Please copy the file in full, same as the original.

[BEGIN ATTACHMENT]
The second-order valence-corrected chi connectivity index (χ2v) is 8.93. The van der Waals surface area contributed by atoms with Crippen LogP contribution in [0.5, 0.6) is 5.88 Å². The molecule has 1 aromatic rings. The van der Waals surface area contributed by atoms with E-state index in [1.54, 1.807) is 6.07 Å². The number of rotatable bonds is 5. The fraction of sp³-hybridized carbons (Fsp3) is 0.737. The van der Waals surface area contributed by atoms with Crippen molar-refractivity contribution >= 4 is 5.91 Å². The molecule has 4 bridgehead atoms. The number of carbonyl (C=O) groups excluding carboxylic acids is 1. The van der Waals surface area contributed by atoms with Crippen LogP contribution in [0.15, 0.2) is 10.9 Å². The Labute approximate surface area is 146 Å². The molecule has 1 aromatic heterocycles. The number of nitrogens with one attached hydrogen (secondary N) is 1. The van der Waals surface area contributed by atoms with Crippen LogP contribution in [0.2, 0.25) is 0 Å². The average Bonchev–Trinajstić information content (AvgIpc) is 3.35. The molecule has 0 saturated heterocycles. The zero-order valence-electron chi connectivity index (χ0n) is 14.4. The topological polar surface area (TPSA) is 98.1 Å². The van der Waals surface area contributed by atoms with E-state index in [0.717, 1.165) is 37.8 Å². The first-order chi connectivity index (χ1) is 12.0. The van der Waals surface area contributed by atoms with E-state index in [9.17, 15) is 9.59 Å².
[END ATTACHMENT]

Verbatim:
The second-order valence-corrected chi connectivity index (χ2v) is 8.93. The van der Waals surface area contributed by atoms with Crippen LogP contribution in [0.5, 0.6) is 5.88 Å². The molecule has 1 aromatic rings. The van der Waals surface area contributed by atoms with E-state index in [1.54, 1.807) is 6.07 Å². The number of rotatable bonds is 5. The fraction of sp³-hybridized carbons (Fsp3) is 0.737. The van der Waals surface area contributed by atoms with Crippen molar-refractivity contribution >= 4 is 5.91 Å². The molecule has 4 bridgehead atoms. The number of carbonyl (C=O) groups excluding carboxylic acids is 1. The van der Waals surface area contributed by atoms with Crippen LogP contribution in [0.15, 0.2) is 10.9 Å². The Labute approximate surface area is 146 Å². The molecule has 1 aromatic heterocycles. The number of nitrogens with one attached hydrogen (secondary N) is 1. The van der Waals surface area contributed by atoms with Crippen LogP contribution in [0.2, 0.25) is 0 Å². The average Bonchev–Trinajstić information content (AvgIpc) is 3.35. The molecule has 0 saturated heterocycles. The zero-order valence-electron chi connectivity index (χ0n) is 14.4. The topological polar surface area (TPSA) is 98.1 Å². The van der Waals surface area contributed by atoms with E-state index in [0.717, 1.165) is 37.8 Å². The first-order chi connectivity index (χ1) is 12.0. The van der Waals surface area contributed by atoms with E-state index in [9.17, 15) is 9.59 Å².